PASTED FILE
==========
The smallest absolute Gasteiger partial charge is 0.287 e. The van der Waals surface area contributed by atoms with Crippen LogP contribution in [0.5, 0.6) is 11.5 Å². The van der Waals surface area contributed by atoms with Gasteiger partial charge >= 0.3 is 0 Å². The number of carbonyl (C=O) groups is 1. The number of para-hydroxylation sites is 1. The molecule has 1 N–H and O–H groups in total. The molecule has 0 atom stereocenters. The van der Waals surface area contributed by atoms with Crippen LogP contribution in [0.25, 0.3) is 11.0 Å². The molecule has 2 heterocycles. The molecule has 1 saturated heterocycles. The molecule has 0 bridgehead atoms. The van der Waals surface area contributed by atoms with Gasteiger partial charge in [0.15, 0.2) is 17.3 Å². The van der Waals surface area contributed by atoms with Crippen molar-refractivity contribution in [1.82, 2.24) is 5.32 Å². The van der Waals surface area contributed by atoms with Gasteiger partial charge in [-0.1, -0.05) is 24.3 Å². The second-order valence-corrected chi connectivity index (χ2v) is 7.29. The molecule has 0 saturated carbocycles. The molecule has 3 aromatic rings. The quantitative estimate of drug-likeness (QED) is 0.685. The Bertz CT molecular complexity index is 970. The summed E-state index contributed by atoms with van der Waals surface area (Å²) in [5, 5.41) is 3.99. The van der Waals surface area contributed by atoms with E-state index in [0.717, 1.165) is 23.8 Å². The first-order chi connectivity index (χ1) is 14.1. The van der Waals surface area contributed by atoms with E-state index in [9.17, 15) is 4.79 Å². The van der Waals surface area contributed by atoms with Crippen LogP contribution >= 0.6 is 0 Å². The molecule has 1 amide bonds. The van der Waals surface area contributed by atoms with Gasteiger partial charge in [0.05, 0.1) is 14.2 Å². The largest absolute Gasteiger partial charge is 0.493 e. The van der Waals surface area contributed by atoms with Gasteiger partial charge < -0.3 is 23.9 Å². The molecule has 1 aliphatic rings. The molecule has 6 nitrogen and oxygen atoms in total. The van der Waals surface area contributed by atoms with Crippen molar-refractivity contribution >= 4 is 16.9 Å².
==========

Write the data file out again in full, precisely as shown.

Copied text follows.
The smallest absolute Gasteiger partial charge is 0.287 e. The van der Waals surface area contributed by atoms with Crippen LogP contribution in [0.5, 0.6) is 11.5 Å². The van der Waals surface area contributed by atoms with Gasteiger partial charge >= 0.3 is 0 Å². The number of carbonyl (C=O) groups is 1. The number of para-hydroxylation sites is 1. The molecule has 1 N–H and O–H groups in total. The molecule has 0 atom stereocenters. The van der Waals surface area contributed by atoms with Crippen LogP contribution in [0.25, 0.3) is 11.0 Å². The molecule has 2 heterocycles. The molecule has 1 saturated heterocycles. The molecule has 0 bridgehead atoms. The van der Waals surface area contributed by atoms with Gasteiger partial charge in [0.15, 0.2) is 17.3 Å². The van der Waals surface area contributed by atoms with Crippen molar-refractivity contribution in [1.82, 2.24) is 5.32 Å². The van der Waals surface area contributed by atoms with Gasteiger partial charge in [-0.1, -0.05) is 24.3 Å². The second-order valence-corrected chi connectivity index (χ2v) is 7.29. The molecule has 0 saturated carbocycles. The molecule has 3 aromatic rings. The quantitative estimate of drug-likeness (QED) is 0.685. The Bertz CT molecular complexity index is 970. The summed E-state index contributed by atoms with van der Waals surface area (Å²) in [5, 5.41) is 3.99. The van der Waals surface area contributed by atoms with E-state index in [0.717, 1.165) is 23.8 Å². The first-order chi connectivity index (χ1) is 14.1. The van der Waals surface area contributed by atoms with E-state index in [9.17, 15) is 4.79 Å². The van der Waals surface area contributed by atoms with Crippen LogP contribution >= 0.6 is 0 Å². The molecule has 1 amide bonds. The van der Waals surface area contributed by atoms with Gasteiger partial charge in [0.05, 0.1) is 14.2 Å². The largest absolute Gasteiger partial charge is 0.493 e. The van der Waals surface area contributed by atoms with Gasteiger partial charge < -0.3 is 23.9 Å². The molecule has 1 aliphatic rings. The molecule has 6 nitrogen and oxygen atoms in total. The van der Waals surface area contributed by atoms with Crippen molar-refractivity contribution >= 4 is 16.9 Å².